Hornet Heaven Deceased Player of the Month: Spencer Lister
Did you know that a Watford player was awarded a knighthood? (If you’re thinking it can’t have been for football, you’re correct.) Olly Wicken explains.
Spencer Lister joined Watford FC in 1897/98 when we were still known as West Herts. He was 21 and played on the left wing.
His first couple of appearances were in friendlies, including an away match against Watford St Mary’s at a ground known as ‘The Bog’. (One of the ends was known as ‘the Sewer Farm end’. Sounds lovely.)
He played in ten Southern League matches that season and Watford lost only two. (Unfortunately, the defeats were 0-8 and 0-11, at Dartford and Warmley.) He was on the winning side against Wycombe Wanderers and he scored his first goal for us against Chesham. Against Southall, he bagged us a brace (as did his team-mate with the famously strange nickname ‘Tuggy’ Beach).
In the January he played in front of the biggest home crowd of the season in a match watched by the Home Secretary, Viscount Ridley. It was against the team who had beaten us 0-11 earlier in the campaign: Warmley. We thrashed them 4-0.
The next season, Spencer played in two games, including the FA Cup win over Lowestoft that was one of Jack Cother’s first matches for the club. By now we’d changed our name from West Herts to Watford FC. We finished above both Brentford and Fulham in the League. Then Spencer left the club.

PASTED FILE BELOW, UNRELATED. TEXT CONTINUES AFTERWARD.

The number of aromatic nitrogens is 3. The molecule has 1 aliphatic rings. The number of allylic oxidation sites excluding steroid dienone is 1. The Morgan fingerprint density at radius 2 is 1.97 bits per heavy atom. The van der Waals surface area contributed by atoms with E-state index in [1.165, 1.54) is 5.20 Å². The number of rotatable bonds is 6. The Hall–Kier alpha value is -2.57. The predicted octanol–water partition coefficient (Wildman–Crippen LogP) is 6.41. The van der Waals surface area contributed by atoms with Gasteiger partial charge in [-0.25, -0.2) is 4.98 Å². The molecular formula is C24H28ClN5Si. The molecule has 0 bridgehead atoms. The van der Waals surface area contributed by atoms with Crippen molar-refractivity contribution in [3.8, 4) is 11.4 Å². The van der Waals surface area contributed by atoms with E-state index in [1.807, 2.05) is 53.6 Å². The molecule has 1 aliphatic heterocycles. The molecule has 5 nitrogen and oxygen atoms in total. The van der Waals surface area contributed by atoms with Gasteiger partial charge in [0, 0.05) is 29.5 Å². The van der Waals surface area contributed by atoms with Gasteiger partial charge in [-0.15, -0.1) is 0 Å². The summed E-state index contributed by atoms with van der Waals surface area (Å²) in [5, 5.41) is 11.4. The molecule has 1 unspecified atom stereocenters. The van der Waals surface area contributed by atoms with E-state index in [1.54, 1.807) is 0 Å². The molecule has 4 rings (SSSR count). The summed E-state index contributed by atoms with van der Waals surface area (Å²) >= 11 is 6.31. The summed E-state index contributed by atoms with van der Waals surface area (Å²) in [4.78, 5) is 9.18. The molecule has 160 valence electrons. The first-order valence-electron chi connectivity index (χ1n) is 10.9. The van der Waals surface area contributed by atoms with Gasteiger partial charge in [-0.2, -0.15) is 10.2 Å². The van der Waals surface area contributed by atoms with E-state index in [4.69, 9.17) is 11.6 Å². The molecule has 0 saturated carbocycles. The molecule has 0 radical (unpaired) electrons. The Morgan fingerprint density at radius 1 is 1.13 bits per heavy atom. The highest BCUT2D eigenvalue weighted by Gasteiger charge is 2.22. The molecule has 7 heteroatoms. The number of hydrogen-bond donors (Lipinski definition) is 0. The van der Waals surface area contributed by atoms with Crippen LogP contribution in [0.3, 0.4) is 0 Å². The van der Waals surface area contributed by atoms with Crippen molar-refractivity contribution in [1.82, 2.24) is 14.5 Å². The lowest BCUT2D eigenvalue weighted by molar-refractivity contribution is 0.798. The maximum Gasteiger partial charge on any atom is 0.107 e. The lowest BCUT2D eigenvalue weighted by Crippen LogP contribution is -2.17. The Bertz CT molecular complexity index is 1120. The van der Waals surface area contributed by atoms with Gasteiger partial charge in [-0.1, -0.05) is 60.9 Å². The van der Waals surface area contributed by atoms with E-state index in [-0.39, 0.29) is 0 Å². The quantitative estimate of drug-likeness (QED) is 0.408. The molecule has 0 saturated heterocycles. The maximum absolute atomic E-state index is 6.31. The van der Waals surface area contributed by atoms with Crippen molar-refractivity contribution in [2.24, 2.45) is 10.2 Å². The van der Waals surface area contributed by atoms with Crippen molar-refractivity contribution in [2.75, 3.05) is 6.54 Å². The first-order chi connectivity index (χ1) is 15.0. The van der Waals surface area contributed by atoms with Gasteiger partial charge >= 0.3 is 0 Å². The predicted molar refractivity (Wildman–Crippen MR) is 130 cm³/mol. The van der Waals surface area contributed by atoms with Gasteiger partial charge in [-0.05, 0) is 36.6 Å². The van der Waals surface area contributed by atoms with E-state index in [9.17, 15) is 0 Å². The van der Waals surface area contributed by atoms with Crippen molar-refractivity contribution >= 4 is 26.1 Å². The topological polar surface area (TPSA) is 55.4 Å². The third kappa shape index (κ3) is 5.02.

For a while, he played for St Bartholomew’s Hospital where he studied medicine before qualifying as a doctor in 1905. At this point he emigrated. In South Africa, Spencer became a medical officer for mining companies and developed an interest in bacteriological diseases affecting mine workers. He developed vaccines for pneumonia.
Meanwhile, Watford FC were improving. When football resumed after the First World War, in 1919/20, we were Southern League runners-up, narrowly missing out on the medals. Spencer Lister, though, improved on that. In 1921 he was awarded a gold medal by the South African Association for the Advancement of Science.
But that wasn’t his most notable honour. By then he had already received the star and cross as Knight Commander of the Most Distinguished Order of Saint Michael and Saint George (the sixth-highest order in the British honours system). He was knighted for his work on pneumonia. He was now Sir Spencer Lister.
In 1926, Sir Spencer was appointed honorary professor of pathology and bacteriology at the University of the Witwatersrand. He died in Johannesburg in 1939, and was buried there. He now resides in Hornet Heaven.
In the Watford afterlife paradise, Sir Spencer is great mates with his old team-mates. Up there, Tuggy Beach and Jack Cother (as footballers do when they play with someone a bit brainy) call him ‘the Professor’. Unlike Steve Palmer and Almen Abdi, though, Sir Spencer Lister actually was one.
As a wise and serious man, Sir Spencer has so far kept himself out of the Hornet Heaven audio stories due to their occasional frivolity. Find out more about the podcast at www.HornetHeaven.com